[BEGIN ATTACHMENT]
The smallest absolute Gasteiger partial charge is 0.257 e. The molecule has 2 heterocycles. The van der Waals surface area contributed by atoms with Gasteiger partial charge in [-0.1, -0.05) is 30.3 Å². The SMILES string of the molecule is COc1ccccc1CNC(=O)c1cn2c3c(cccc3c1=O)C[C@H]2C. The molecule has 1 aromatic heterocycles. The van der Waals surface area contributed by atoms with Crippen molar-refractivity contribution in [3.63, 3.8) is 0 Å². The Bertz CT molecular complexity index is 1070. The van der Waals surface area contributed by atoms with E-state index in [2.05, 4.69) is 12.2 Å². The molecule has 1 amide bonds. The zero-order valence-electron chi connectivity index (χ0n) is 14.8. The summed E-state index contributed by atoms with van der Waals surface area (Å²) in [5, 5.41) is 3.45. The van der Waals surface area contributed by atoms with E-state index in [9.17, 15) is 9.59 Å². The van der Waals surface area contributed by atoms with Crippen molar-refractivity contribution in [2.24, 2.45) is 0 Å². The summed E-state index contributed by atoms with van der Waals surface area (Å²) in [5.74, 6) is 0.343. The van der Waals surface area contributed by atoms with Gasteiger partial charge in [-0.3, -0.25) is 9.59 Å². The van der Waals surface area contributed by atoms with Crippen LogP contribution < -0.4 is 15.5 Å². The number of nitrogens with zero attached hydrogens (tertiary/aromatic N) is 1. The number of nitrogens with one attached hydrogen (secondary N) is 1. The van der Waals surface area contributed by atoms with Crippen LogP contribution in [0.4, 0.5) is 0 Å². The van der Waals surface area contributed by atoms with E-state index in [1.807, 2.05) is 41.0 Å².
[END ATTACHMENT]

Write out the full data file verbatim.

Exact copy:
The smallest absolute Gasteiger partial charge is 0.257 e. The molecule has 2 heterocycles. The van der Waals surface area contributed by atoms with Gasteiger partial charge in [-0.1, -0.05) is 30.3 Å². The SMILES string of the molecule is COc1ccccc1CNC(=O)c1cn2c3c(cccc3c1=O)C[C@H]2C. The molecule has 1 aromatic heterocycles. The van der Waals surface area contributed by atoms with Crippen molar-refractivity contribution in [3.63, 3.8) is 0 Å². The Bertz CT molecular complexity index is 1070. The van der Waals surface area contributed by atoms with E-state index in [2.05, 4.69) is 12.2 Å². The molecule has 1 amide bonds. The zero-order valence-electron chi connectivity index (χ0n) is 14.8. The summed E-state index contributed by atoms with van der Waals surface area (Å²) in [5, 5.41) is 3.45. The van der Waals surface area contributed by atoms with E-state index in [9.17, 15) is 9.59 Å². The van der Waals surface area contributed by atoms with Crippen molar-refractivity contribution in [2.24, 2.45) is 0 Å². The summed E-state index contributed by atoms with van der Waals surface area (Å²) in [5.74, 6) is 0.343. The van der Waals surface area contributed by atoms with Gasteiger partial charge in [-0.3, -0.25) is 9.59 Å². The van der Waals surface area contributed by atoms with Crippen LogP contribution < -0.4 is 15.5 Å². The number of nitrogens with zero attached hydrogens (tertiary/aromatic N) is 1. The number of nitrogens with one attached hydrogen (secondary N) is 1. The van der Waals surface area contributed by atoms with Crippen LogP contribution in [0.4, 0.5) is 0 Å². The van der Waals surface area contributed by atoms with E-state index in [1.807, 2.05) is 41.0 Å².